The strength of this book lies in Conover's voice, confident, observant, nonjudgmental. He seems to find everyone interesting. Still, he recognizes 'the needy are not always the good' ... The book's structure doesn't follow a strict chronology, nor does it follow one main character; readers expecting a traditional nonfiction narrative might be slightly at sea, at first. While the arc of the book is roughly chronological, the chapters are thematic.
Shaggy but engrossing ... The bulk of the book consists of discursive anecdotes about the people Conover met and often befriended ... One of Conover’s strengths as a writer is that he is willing to let his subjects 'say their piece.' He is wonderfully open to people’s understanding of themselves, even when he sees the world very differently ... Indeed, Conover seems reluctant to judge or theorize much about what he saw and heard in the San Luis Valley. Some might see this paucity of analysis as a problem with Cheap Land Colorado, and Conover to some degree invites the criticism. Early on, he suggests he was drawn to the prairie to answer big questions following the election of Donald Trump ... If understanding recent political shifts and the American mainstream was his goal, Conover fails spectacularly. But was that really his aim? Excise a few grandiose mission statements from this eye-opening book, and nothing is lost — and nothing seems to be missing. With his thorough and compassionate reportage, Conover conjures a vivid, mysterious subculture populated by men and women with riveting stories to tell.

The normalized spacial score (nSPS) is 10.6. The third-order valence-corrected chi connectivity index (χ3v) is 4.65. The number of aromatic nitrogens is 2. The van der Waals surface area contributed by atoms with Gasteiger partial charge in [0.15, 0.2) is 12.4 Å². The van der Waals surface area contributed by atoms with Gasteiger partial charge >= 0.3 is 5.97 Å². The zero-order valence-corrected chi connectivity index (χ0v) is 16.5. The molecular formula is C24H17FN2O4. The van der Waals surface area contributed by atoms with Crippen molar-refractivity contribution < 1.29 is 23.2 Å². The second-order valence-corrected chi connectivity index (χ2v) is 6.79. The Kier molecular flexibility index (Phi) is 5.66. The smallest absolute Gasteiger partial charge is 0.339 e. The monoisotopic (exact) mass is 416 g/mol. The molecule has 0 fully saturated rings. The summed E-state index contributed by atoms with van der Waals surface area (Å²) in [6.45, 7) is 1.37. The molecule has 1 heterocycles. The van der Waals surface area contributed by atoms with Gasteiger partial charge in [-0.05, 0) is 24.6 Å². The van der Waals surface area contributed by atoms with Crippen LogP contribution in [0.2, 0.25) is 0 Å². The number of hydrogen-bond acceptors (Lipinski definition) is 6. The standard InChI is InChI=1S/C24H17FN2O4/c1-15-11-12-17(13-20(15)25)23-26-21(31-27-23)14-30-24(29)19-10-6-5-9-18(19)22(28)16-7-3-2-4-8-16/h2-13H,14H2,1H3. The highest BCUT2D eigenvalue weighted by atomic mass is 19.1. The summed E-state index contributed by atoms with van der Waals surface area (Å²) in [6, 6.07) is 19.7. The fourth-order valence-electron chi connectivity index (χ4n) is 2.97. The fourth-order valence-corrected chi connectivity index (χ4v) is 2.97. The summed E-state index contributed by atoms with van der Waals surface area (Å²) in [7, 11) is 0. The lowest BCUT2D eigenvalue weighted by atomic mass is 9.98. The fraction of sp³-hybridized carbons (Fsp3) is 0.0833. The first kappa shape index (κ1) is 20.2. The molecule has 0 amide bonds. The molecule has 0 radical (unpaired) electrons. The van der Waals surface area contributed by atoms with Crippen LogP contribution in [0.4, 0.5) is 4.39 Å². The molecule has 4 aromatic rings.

One of our great narrative journalists ... Conover’s approach isn’t so much about pinning people down as letting them reveal themselves. He’s such a wry and nimble writer that much of the time this works, yielding rounded portraits that are full of ambiguity, anguish and contradiction ... Sometimes, though, Conover is so empathetic that he seems determined to put the most generous gloss on what people tell him.